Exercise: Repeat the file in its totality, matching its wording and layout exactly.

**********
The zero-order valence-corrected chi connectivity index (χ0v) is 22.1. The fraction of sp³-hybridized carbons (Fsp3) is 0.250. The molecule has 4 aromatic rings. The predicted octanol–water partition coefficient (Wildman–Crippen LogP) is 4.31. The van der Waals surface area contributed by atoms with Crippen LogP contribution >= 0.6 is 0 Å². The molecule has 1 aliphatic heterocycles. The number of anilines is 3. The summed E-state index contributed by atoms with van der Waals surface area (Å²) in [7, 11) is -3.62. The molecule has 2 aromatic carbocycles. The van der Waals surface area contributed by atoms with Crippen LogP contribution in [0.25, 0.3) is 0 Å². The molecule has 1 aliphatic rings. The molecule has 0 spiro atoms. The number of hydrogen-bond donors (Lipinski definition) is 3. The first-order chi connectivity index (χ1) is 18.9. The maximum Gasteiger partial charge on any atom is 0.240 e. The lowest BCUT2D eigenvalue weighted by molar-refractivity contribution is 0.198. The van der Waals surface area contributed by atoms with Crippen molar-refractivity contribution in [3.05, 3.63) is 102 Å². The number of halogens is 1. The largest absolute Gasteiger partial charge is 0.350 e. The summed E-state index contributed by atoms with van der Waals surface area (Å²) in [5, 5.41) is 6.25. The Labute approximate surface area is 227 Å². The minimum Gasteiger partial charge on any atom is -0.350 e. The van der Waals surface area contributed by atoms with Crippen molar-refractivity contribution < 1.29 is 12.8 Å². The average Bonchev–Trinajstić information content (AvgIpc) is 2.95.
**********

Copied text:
The zero-order valence-corrected chi connectivity index (χ0v) is 22.1. The fraction of sp³-hybridized carbons (Fsp3) is 0.250. The molecule has 4 aromatic rings. The predicted octanol–water partition coefficient (Wildman–Crippen LogP) is 4.31. The van der Waals surface area contributed by atoms with Crippen LogP contribution >= 0.6 is 0 Å². The molecule has 1 aliphatic heterocycles. The number of anilines is 3. The summed E-state index contributed by atoms with van der Waals surface area (Å²) in [7, 11) is -3.62. The molecule has 2 aromatic carbocycles. The van der Waals surface area contributed by atoms with Crippen LogP contribution in [0.25, 0.3) is 0 Å². The molecule has 1 aliphatic rings. The molecule has 0 spiro atoms. The number of hydrogen-bond donors (Lipinski definition) is 3. The first-order chi connectivity index (χ1) is 18.9. The maximum Gasteiger partial charge on any atom is 0.240 e. The lowest BCUT2D eigenvalue weighted by molar-refractivity contribution is 0.198. The van der Waals surface area contributed by atoms with Crippen molar-refractivity contribution in [3.05, 3.63) is 102 Å². The number of halogens is 1. The largest absolute Gasteiger partial charge is 0.350 e. The summed E-state index contributed by atoms with van der Waals surface area (Å²) in [5, 5.41) is 6.25. The Labute approximate surface area is 227 Å². The minimum Gasteiger partial charge on any atom is -0.350 e. The van der Waals surface area contributed by atoms with Crippen molar-refractivity contribution < 1.29 is 12.8 Å². The average Bonchev–Trinajstić information content (AvgIpc) is 2.95.